FINALLY, FOREST FIRE BILL PASSES CONGRESS
The Healthy Forests Restoration Act was appearing to be just as hard to get out of Congress as putting out the final embers of a major summer forest fire in the Cascades.
It's to the credit of Democrats and Republicans in Congress, including in no small way Sen. Ron Wyden, D-Ore., and Rep. Greg Walden, R-Ore., that the bill aimed at reducing the threat of forest fires passed both chambers Friday and is headed for President Bush's desk.
Healthy forests legislation, co-sponsored by Walden, was approved by the House in May. A Senate version, backed by Wyden, was passed in October.
a snag occurred this month that made it look like the bills would not be going to a conference committee to iron out differences. After Senate Democrats were excluded from Energy and Medicare conference committees, they delayed naming members to the Healthy Forests Restoration Act committee. Time was running out and it was looking like passage of this vital legislation would be put off until next year.
Millions of Americans, weary of seeing hundreds of thousands of acres of our valuable forests going up in smoke every summer, knew action was needed now. Sen. Wyden and others did what was necessary to see the conference committee convene, making Friday's final approval by Congress possible.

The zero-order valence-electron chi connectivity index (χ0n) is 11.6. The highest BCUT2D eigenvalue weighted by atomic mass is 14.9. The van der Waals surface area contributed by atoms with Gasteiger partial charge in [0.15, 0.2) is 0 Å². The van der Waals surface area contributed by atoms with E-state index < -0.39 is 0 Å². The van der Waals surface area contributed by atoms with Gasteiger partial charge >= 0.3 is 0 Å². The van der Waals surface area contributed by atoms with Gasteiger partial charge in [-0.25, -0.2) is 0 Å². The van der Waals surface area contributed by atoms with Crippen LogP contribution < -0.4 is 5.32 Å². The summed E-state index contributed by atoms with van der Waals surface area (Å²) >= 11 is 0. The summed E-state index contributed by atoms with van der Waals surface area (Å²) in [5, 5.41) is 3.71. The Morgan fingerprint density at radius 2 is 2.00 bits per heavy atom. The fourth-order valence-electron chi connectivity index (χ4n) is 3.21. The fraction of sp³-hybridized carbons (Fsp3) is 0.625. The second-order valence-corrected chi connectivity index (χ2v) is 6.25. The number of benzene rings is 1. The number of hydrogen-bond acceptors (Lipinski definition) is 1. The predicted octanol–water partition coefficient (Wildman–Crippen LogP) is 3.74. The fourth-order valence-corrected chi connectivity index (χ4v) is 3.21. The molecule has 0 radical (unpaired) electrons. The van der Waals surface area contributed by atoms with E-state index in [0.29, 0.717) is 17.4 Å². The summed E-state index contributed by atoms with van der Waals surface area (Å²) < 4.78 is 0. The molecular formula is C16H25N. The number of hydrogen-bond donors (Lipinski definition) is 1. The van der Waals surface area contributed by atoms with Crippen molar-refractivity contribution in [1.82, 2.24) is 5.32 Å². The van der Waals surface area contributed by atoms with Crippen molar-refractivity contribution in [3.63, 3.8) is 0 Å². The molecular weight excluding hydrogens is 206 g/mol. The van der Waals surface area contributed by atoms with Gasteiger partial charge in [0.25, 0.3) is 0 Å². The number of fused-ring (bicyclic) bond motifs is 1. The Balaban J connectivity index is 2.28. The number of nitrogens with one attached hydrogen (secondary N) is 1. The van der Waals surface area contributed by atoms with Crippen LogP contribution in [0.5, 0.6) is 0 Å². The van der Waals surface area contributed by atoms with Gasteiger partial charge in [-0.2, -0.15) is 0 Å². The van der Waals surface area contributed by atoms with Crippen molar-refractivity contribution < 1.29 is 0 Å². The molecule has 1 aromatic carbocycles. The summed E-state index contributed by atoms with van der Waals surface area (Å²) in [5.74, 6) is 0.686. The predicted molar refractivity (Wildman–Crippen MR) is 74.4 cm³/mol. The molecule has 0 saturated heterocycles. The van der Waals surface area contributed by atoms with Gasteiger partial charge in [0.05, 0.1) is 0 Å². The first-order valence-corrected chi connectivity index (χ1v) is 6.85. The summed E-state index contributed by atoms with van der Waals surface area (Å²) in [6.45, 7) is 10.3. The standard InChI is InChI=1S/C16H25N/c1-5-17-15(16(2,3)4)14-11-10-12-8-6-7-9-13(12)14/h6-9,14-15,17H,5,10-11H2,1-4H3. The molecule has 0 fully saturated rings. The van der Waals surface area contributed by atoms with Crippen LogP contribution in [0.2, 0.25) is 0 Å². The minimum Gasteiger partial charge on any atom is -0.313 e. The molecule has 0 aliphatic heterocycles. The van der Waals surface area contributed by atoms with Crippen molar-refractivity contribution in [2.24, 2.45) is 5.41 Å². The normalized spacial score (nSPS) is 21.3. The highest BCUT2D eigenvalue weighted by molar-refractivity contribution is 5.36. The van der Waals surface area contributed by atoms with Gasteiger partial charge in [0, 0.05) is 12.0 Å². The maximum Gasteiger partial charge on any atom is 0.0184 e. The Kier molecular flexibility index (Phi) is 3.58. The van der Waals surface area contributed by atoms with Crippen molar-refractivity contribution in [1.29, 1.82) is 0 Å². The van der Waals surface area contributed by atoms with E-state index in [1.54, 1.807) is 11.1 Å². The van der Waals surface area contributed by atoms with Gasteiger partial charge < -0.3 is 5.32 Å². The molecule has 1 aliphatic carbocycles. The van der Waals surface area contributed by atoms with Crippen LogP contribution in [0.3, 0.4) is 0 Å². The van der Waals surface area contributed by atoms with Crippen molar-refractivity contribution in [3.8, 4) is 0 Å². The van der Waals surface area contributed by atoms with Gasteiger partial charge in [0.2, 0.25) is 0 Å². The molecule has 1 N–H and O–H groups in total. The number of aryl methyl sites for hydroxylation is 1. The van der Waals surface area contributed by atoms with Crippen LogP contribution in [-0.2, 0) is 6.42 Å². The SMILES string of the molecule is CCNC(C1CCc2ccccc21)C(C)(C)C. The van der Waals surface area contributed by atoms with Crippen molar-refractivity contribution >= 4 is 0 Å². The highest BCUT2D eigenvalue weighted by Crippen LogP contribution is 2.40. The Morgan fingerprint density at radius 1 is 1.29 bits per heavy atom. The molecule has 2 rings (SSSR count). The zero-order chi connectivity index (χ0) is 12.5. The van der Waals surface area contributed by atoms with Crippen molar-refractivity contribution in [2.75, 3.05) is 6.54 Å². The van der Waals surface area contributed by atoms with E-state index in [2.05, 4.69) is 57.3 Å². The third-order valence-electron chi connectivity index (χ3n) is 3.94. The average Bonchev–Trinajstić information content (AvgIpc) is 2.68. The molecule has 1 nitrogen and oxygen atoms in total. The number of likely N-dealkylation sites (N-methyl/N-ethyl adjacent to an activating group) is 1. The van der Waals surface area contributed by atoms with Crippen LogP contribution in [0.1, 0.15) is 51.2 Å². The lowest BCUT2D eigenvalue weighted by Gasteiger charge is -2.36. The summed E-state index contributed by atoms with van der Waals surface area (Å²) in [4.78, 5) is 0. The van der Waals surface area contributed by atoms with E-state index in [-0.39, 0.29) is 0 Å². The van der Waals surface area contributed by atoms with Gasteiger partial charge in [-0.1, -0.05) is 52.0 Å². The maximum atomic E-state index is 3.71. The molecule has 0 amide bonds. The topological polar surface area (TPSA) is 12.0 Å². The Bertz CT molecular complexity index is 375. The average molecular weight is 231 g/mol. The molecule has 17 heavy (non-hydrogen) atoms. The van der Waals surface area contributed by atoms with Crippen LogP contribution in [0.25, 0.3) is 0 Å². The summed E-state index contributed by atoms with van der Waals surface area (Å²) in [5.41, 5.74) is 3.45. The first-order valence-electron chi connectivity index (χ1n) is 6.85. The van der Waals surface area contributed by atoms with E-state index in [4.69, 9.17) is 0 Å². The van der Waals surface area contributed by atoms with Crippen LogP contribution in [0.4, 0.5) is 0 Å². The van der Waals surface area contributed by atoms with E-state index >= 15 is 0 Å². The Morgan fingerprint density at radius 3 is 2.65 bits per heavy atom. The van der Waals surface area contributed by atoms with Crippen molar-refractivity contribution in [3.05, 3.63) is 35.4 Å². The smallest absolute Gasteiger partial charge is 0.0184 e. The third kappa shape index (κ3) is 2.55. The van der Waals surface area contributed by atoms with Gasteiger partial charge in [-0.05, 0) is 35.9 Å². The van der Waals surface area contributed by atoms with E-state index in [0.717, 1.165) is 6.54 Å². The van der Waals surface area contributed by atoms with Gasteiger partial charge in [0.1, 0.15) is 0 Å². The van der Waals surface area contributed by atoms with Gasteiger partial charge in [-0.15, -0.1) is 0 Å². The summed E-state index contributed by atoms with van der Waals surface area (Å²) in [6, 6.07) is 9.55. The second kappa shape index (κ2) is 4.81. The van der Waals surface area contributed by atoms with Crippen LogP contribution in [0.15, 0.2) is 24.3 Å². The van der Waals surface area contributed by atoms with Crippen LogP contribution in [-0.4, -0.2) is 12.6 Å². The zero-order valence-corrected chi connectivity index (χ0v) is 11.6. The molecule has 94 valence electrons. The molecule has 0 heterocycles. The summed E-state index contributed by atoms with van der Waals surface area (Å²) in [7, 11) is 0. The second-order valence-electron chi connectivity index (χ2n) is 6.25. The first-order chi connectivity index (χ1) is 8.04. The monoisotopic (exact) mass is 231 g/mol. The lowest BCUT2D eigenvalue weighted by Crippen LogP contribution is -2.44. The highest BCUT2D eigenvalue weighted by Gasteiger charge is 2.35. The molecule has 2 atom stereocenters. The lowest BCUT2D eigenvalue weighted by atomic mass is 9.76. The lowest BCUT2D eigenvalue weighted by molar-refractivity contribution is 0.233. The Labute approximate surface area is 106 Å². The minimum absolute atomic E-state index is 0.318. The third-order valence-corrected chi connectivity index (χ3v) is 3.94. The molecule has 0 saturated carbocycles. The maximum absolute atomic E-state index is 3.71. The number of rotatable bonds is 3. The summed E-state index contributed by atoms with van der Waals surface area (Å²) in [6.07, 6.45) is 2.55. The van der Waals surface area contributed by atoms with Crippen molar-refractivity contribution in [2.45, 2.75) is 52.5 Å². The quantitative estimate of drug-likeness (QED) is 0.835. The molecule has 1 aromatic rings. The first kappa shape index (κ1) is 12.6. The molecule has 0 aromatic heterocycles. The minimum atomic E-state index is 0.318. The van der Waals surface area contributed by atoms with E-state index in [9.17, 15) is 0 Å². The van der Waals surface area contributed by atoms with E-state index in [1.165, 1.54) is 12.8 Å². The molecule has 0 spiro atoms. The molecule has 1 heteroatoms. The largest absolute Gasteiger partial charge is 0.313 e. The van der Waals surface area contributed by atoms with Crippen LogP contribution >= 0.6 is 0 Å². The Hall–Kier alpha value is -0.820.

The healthy forests bill will not instantly halt destructive wildland fires in the United States. But it represents a significant step at getting at the root of the problem. It authorizes $760 million a year for thinning projects on 20 million acres of federal land.
The bill focuses on vulnerable forests near residential areas. Half of the $760 million must be spent on projects within a mile and a half of houses and towns. By limiting injunctions to 60 days, the bill will help prevent work on the forests from being stalled by lawsuits for long periods.
The bill is not a logging free-for-all. It provides protections for older, fire-resistant trees. Grants will be offered under the legislation to develop biomass cleared from the forests.
The Healthy Forests Restoration Act stands to benefit Northeast Oregon in many ways. Democrats and Republicans in Congress showed how they can work together to do something significant for our nation. We congratulate Walden and Wyden for the critical roles they played in the bill's passage.
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